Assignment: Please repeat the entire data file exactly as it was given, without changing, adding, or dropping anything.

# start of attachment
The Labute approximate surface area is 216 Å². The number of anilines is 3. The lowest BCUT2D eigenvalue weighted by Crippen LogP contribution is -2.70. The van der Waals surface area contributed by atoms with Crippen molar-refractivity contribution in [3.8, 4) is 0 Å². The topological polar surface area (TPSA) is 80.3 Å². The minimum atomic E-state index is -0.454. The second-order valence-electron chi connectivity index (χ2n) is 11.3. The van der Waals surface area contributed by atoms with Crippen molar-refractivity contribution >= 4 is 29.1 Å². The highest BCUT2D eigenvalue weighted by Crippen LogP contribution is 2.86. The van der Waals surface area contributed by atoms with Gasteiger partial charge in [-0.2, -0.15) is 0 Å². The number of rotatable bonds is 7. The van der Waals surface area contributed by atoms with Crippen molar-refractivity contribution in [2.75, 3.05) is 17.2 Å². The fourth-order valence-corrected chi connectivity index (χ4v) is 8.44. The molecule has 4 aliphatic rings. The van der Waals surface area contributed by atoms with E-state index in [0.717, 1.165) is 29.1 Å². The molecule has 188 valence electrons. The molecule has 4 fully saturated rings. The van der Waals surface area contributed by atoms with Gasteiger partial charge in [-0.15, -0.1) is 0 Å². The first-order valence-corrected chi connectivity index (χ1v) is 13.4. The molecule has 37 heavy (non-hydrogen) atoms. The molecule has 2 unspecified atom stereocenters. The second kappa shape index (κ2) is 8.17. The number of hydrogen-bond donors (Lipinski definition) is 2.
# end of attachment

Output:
The Labute approximate surface area is 216 Å². The number of anilines is 3. The lowest BCUT2D eigenvalue weighted by Crippen LogP contribution is -2.70. The van der Waals surface area contributed by atoms with Crippen molar-refractivity contribution in [3.8, 4) is 0 Å². The topological polar surface area (TPSA) is 80.3 Å². The minimum atomic E-state index is -0.454. The second-order valence-electron chi connectivity index (χ2n) is 11.3. The van der Waals surface area contributed by atoms with Crippen molar-refractivity contribution >= 4 is 29.1 Å². The highest BCUT2D eigenvalue weighted by Crippen LogP contribution is 2.86. The van der Waals surface area contributed by atoms with Gasteiger partial charge in [-0.2, -0.15) is 0 Å². The number of rotatable bonds is 7. The van der Waals surface area contributed by atoms with Crippen molar-refractivity contribution in [2.75, 3.05) is 17.2 Å². The fourth-order valence-corrected chi connectivity index (χ4v) is 8.44. The molecule has 4 aliphatic rings. The van der Waals surface area contributed by atoms with E-state index in [0.717, 1.165) is 29.1 Å². The molecule has 188 valence electrons. The molecule has 4 fully saturated rings. The van der Waals surface area contributed by atoms with Gasteiger partial charge in [-0.15, -0.1) is 0 Å². The first-order valence-corrected chi connectivity index (χ1v) is 13.4. The molecule has 37 heavy (non-hydrogen) atoms. The molecule has 2 unspecified atom stereocenters. The second kappa shape index (κ2) is 8.17. The number of hydrogen-bond donors (Lipinski definition) is 2.